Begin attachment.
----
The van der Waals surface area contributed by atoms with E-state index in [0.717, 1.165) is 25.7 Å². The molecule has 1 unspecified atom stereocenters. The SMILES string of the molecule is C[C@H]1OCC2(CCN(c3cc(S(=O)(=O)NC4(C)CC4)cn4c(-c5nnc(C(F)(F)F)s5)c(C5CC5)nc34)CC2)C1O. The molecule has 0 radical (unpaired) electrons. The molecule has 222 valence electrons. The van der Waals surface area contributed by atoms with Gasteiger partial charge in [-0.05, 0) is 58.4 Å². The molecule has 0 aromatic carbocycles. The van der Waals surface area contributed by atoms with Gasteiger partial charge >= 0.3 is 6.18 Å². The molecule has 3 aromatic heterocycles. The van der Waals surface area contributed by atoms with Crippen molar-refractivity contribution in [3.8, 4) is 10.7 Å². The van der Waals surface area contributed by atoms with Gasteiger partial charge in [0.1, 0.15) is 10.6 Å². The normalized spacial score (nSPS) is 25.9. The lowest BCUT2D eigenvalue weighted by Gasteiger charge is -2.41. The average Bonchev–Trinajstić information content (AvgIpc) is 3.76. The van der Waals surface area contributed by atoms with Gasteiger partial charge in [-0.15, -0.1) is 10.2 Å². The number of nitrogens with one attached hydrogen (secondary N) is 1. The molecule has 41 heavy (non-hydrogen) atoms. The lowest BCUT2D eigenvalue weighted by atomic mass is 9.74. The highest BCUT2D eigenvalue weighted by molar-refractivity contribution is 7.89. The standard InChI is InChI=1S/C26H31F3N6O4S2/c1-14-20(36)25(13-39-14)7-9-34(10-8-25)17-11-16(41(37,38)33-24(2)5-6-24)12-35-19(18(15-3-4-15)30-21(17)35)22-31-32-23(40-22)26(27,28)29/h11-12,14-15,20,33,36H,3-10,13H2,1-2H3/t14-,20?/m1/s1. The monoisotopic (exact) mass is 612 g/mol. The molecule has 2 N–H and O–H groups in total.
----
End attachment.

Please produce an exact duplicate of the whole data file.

The van der Waals surface area contributed by atoms with E-state index in [0.717, 1.165) is 25.7 Å². The molecule has 1 unspecified atom stereocenters. The SMILES string of the molecule is C[C@H]1OCC2(CCN(c3cc(S(=O)(=O)NC4(C)CC4)cn4c(-c5nnc(C(F)(F)F)s5)c(C5CC5)nc34)CC2)C1O. The molecule has 0 radical (unpaired) electrons. The molecule has 222 valence electrons. The van der Waals surface area contributed by atoms with Gasteiger partial charge in [-0.05, 0) is 58.4 Å². The molecule has 0 aromatic carbocycles. The van der Waals surface area contributed by atoms with Gasteiger partial charge >= 0.3 is 6.18 Å². The molecule has 3 aromatic heterocycles. The van der Waals surface area contributed by atoms with Crippen molar-refractivity contribution in [3.8, 4) is 10.7 Å². The van der Waals surface area contributed by atoms with Gasteiger partial charge in [0.1, 0.15) is 10.6 Å². The normalized spacial score (nSPS) is 25.9. The lowest BCUT2D eigenvalue weighted by Gasteiger charge is -2.41. The average Bonchev–Trinajstić information content (AvgIpc) is 3.76. The van der Waals surface area contributed by atoms with Gasteiger partial charge in [-0.15, -0.1) is 10.2 Å². The number of nitrogens with one attached hydrogen (secondary N) is 1. The molecule has 41 heavy (non-hydrogen) atoms. The lowest BCUT2D eigenvalue weighted by atomic mass is 9.74. The highest BCUT2D eigenvalue weighted by molar-refractivity contribution is 7.89. The standard InChI is InChI=1S/C26H31F3N6O4S2/c1-14-20(36)25(13-39-14)7-9-34(10-8-25)17-11-16(41(37,38)33-24(2)5-6-24)12-35-19(18(15-3-4-15)30-21(17)35)22-31-32-23(40-22)26(27,28)29/h11-12,14-15,20,33,36H,3-10,13H2,1-2H3/t14-,20?/m1/s1. The monoisotopic (exact) mass is 612 g/mol. The molecule has 2 N–H and O–H groups in total.